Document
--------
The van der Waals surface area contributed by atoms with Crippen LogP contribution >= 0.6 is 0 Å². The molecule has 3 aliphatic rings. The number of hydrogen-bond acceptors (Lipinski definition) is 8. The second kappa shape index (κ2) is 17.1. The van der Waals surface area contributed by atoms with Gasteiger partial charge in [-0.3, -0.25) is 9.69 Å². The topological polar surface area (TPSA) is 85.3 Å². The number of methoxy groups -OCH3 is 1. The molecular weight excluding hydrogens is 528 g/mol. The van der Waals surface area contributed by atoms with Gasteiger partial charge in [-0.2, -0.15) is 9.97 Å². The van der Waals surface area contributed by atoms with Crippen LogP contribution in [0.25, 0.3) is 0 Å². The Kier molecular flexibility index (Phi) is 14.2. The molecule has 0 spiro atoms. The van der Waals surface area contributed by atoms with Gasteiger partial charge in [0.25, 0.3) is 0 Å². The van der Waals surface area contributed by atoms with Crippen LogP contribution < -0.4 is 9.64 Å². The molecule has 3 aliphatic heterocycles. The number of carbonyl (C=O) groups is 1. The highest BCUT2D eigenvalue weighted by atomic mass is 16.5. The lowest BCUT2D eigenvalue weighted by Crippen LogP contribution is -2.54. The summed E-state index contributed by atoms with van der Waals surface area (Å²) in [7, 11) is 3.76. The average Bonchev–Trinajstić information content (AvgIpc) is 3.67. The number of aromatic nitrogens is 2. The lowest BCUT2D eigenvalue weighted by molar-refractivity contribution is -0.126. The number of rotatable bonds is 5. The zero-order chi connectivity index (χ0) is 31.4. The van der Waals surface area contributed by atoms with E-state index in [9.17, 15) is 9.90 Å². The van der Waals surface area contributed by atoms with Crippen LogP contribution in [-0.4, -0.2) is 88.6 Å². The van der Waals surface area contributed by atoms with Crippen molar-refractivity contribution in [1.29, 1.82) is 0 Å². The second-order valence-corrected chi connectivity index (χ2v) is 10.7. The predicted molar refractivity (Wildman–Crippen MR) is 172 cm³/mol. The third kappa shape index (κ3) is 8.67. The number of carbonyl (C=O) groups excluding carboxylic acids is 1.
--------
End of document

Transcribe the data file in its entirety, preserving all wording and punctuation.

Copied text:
The van der Waals surface area contributed by atoms with Crippen LogP contribution >= 0.6 is 0 Å². The molecule has 3 aliphatic rings. The number of hydrogen-bond acceptors (Lipinski definition) is 8. The second kappa shape index (κ2) is 17.1. The van der Waals surface area contributed by atoms with Gasteiger partial charge in [-0.3, -0.25) is 9.69 Å². The topological polar surface area (TPSA) is 85.3 Å². The number of methoxy groups -OCH3 is 1. The molecular weight excluding hydrogens is 528 g/mol. The van der Waals surface area contributed by atoms with Gasteiger partial charge in [-0.2, -0.15) is 9.97 Å². The van der Waals surface area contributed by atoms with Crippen LogP contribution in [0.25, 0.3) is 0 Å². The Kier molecular flexibility index (Phi) is 14.2. The molecule has 0 spiro atoms. The van der Waals surface area contributed by atoms with Gasteiger partial charge in [0.25, 0.3) is 0 Å². The van der Waals surface area contributed by atoms with Crippen LogP contribution < -0.4 is 9.64 Å². The molecule has 3 aliphatic heterocycles. The number of carbonyl (C=O) groups is 1. The highest BCUT2D eigenvalue weighted by atomic mass is 16.5. The lowest BCUT2D eigenvalue weighted by Crippen LogP contribution is -2.54. The summed E-state index contributed by atoms with van der Waals surface area (Å²) in [7, 11) is 3.76. The average Bonchev–Trinajstić information content (AvgIpc) is 3.67. The number of aromatic nitrogens is 2. The lowest BCUT2D eigenvalue weighted by molar-refractivity contribution is -0.126. The number of rotatable bonds is 5. The zero-order chi connectivity index (χ0) is 31.4. The van der Waals surface area contributed by atoms with E-state index in [9.17, 15) is 9.90 Å². The van der Waals surface area contributed by atoms with Crippen LogP contribution in [-0.4, -0.2) is 88.6 Å². The van der Waals surface area contributed by atoms with Crippen molar-refractivity contribution in [1.29, 1.82) is 0 Å². The second-order valence-corrected chi connectivity index (χ2v) is 10.7. The predicted molar refractivity (Wildman–Crippen MR) is 172 cm³/mol. The third kappa shape index (κ3) is 8.67. The number of carbonyl (C=O) groups excluding carboxylic acids is 1.